Which might explain Pu’u O’o’s somewhat regular once-a-month eruption cycle prior to July 1986. (But I don’t know how to calculate the probability that the timing of young Pu’u O’o’s eruptions was influenced by tides.)

Q: Does it show up because it’s hot, or because it’s big, or both?
USGS: “Both! It’s not the biggest lava flow on record for Hawai’i (Mauna Loa wins that prize), but it is large and emitting a lot of thermal radiation.”

Q: How deep is the lava channel?
USGS: “That’s a good question. We don’t have an exact number, but we have been assuming it’s about 4 m (13 ft) deep based on the depth of old lava channels elsewhere on Kilauea and Mauna Loa.”

Just a reminder that they’re monitoring other volcanoes in the U.S. as well. Up in Alaska, Cleveland is making a little noise:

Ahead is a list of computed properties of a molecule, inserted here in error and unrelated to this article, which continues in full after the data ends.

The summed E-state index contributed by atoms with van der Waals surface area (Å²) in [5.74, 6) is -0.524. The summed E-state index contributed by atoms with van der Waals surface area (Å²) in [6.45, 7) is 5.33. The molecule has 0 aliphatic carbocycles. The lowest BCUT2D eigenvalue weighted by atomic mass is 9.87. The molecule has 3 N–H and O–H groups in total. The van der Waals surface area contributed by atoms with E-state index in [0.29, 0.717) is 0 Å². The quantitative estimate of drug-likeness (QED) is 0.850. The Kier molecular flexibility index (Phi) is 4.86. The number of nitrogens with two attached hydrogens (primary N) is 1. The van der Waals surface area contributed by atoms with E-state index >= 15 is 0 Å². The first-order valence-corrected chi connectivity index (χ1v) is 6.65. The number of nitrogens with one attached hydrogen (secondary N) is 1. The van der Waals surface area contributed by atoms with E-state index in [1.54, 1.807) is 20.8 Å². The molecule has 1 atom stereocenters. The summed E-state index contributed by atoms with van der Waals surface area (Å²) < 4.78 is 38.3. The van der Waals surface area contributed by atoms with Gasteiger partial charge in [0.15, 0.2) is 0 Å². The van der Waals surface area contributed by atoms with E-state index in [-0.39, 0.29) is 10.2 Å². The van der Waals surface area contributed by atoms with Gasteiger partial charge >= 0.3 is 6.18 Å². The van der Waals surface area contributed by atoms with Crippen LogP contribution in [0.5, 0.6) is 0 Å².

USGS on Twitter: “another 5 acres of land added to lava delta since yesterday.” (Full-sized)

(Person was actually asking if Halema’uma’u would start forming a water lake if it gets down to the water table, but…)
USGSThe lava lake may one day return, but past eruptions have shown us that it might take years. The last time there was no lake at the summit was between 1982 and 2008.

Aha, someone else asked about the same question on Facebook (asking if the water table is about 1700 feet below the main caldera’s floor) and got an answer: 
USGS: That’s close to about right for the water table depth. If Halema`uma`u drops below that, we might expect to see water begin to accumulate in the crater. Right now, however, as the crater is deepening, it is also being filled with rubble from the slumping crater walls and rim. We’re not sure which process will outpace the other at this point.

On Facebook, USGSVolcanoes shared the “drone-eye view” they’re using to map lava flows, assess lava speed, and look for breakouts. (Drones also carry thermal and gas sensors.)

Scientists examine UAS (Unoccupied Aircraft Systems) footage in detail to assess changes in the lava channel and relay…